What is TENS?

Transcutaneous electrical nerve stimulation (TENS) is an effective, natural  method of pain control, involving the use of electrodes that adhere to your lower back (when used for management of labour pains). 

The TENS machine passes small electrical impulses to the affected area of your body. When you’re using TENS during labor, you might feel a buzzing, tingling, or prickling sensation wherever the pads are placed. It’s easy to administer, and the person who is receiving the TENS can control the intensity of the sensation using the buttons on the device. There's also a boost button you can press with your thumb when you want maximum output from the machine. This may help you to get through each contraction.

The controller part of the TENS machine is easy to hold in your hand while you're in labour. But if you don't want to hold it, you can clip it to your clothing or attach a strap and hang it around your neck.

How does a TENS machine work?

The mechanism of how exactly the TENS machine helps you to cope in labour is not exactly known, but it is believed to come down to a combination of factors. These include:

  • the electrical pulses may prevent pain signals from reaching your brain
  • the pulses may stimulate your body to release natural, feel-good substances called endorphins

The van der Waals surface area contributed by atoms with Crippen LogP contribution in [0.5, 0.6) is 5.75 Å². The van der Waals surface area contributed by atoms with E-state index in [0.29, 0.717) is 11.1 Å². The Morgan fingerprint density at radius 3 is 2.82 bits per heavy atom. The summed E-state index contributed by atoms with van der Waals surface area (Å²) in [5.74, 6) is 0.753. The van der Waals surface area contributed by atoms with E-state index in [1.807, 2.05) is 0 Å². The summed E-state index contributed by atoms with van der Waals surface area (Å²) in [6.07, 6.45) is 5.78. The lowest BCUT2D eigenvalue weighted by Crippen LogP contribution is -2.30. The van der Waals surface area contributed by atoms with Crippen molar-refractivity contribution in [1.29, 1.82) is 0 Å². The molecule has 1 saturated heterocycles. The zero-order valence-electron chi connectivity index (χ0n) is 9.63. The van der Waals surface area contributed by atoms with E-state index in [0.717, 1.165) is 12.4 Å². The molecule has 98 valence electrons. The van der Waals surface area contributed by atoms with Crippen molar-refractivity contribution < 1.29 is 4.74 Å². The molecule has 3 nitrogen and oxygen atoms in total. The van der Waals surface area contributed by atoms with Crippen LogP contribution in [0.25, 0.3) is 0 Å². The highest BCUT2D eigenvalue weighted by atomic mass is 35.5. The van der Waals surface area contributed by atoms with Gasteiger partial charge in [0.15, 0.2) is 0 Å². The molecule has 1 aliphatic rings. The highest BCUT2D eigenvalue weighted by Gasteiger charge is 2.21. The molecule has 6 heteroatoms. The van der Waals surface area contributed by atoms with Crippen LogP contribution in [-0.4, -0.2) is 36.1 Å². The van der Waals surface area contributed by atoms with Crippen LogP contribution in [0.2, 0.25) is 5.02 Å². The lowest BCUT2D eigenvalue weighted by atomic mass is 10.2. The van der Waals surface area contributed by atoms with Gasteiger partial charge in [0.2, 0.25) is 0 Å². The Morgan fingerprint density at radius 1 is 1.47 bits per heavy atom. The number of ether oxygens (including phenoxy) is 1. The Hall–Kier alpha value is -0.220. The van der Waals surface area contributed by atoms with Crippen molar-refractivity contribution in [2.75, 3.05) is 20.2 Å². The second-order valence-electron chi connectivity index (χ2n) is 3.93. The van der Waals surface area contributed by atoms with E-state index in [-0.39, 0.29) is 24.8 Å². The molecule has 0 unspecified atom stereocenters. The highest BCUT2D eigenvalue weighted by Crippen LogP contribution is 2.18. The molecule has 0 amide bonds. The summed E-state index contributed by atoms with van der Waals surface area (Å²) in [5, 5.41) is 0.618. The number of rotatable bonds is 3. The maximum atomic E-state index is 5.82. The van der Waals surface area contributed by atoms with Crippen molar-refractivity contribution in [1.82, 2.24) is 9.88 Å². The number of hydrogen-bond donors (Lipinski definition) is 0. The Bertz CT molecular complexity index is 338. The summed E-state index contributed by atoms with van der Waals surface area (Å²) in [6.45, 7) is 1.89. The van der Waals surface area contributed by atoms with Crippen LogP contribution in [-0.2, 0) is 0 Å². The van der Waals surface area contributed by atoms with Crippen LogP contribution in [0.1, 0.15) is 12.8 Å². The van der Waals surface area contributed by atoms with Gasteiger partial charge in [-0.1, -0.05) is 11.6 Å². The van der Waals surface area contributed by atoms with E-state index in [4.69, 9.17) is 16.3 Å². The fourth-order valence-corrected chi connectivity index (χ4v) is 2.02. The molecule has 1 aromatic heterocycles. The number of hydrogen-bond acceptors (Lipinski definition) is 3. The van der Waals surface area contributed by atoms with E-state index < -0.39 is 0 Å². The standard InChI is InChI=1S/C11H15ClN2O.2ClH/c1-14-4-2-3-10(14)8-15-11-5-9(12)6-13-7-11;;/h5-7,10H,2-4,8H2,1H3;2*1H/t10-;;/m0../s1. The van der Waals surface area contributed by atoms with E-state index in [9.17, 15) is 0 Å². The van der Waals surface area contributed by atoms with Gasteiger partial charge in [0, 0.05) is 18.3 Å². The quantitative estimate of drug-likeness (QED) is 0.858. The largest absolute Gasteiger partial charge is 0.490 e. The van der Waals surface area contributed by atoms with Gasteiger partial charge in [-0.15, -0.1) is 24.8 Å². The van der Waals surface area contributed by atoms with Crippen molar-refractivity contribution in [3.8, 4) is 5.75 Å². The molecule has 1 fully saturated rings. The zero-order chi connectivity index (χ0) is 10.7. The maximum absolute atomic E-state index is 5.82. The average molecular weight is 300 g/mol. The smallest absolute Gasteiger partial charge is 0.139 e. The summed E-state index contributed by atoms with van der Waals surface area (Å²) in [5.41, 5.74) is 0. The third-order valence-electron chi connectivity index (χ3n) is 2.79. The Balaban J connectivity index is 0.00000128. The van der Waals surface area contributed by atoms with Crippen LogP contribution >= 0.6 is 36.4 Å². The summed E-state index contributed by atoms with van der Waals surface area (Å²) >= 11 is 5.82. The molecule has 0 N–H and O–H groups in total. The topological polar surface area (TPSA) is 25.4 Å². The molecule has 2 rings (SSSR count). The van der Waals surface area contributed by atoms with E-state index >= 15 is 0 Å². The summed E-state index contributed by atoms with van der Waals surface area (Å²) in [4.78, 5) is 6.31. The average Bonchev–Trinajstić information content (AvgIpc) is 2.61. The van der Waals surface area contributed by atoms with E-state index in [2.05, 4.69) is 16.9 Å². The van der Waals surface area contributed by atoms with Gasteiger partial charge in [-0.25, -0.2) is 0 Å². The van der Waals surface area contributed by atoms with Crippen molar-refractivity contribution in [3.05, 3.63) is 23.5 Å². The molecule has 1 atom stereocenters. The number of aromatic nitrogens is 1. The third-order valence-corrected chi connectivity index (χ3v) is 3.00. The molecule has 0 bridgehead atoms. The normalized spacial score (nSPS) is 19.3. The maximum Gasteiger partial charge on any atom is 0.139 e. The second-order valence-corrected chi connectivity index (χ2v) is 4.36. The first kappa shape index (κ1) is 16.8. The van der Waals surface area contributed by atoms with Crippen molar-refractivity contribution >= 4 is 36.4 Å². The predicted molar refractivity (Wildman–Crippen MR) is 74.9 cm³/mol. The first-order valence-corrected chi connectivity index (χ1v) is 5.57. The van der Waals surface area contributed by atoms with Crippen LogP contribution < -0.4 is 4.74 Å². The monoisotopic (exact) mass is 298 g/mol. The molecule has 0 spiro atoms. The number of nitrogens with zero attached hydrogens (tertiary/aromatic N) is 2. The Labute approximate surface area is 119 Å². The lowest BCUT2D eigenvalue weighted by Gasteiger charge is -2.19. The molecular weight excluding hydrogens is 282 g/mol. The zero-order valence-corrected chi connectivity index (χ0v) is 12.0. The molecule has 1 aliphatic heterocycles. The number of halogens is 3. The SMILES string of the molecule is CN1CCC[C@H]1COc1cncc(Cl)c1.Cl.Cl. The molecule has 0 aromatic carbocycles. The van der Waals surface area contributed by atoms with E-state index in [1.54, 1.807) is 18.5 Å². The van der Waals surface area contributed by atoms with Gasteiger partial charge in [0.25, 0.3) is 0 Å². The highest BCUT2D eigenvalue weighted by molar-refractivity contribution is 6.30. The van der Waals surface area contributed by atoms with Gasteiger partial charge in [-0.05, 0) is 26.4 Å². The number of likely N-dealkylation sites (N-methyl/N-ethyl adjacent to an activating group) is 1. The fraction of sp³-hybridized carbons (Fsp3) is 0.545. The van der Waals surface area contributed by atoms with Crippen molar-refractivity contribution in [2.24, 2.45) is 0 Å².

• it helps you to feel in control of your labour and be less anxious
  • it offers a distraction from your contractions

There is not a lot of evidence to show how effective using a TENS machine as a form of pain relief in labour is, but most midwives are supportive of the idea of using one.

About 1 woman in 5  plan to use the TENS at some point in labour and most mums who've tried it say that they would use it again for their next labour.

What is TENS used for?

TENS can be used to help reduce pain and muscle spasms caused by a wide range of conditions including arthritis, period pain, knee pain, neck pain, back pain, sports injuries, and of course as a method of pain relief during labour.

Is TENS safe?

If applied correctly, TENS can be used safely without any side effects to you or your baby.

How/when do I book my TENS?

Book your TENS here - hire 

You can book your TENS as far in advance as you like. We strongly advise booking at your earliest convenience, as unfortunately we don't have a machine for everyone. 

Select the date on the booking calander for when you will be 36 weeks pregnant - and then you're all booked in!

Do I have a choice of TENS machines?

We offer a range of labour TENS for hire and for sale, so you can choose the one that suits your needs and your budget. Within our hire range you can choose from the following:

  • Elle TENS Plus
  • Elle TENS 2
  • Elle TENS

What are the differences between the 3 TENS machines available for hire?

 

TENS machine comparison chart

Do I need the pelvic floor function for labour?

No. This is a function that is designed to be used 12 weeks post birth, to retrain the pelvic floor muscles. The pelvic floor probe is not included in the Elle TENS Plus TENS machine hire. We will be releasing a hire function for the pelvic floor toner soon, so watch this space!

When can I start using my TENS machine? 

Pregnancy

TENS machines have been proven to be effective at reducing lower back and pelvic girdle pains experienced during pregnancy.

If you have approval by your midwife or Doctor (or allied health professional) you can use your TENS machine for these pains prior to 37 weeks gestation.

Prior to Labour

We advise that you test your TENS machine from 37 weeks gestation to ensure the machine is functioning correctly and that you familiarise yourself with how to use the device.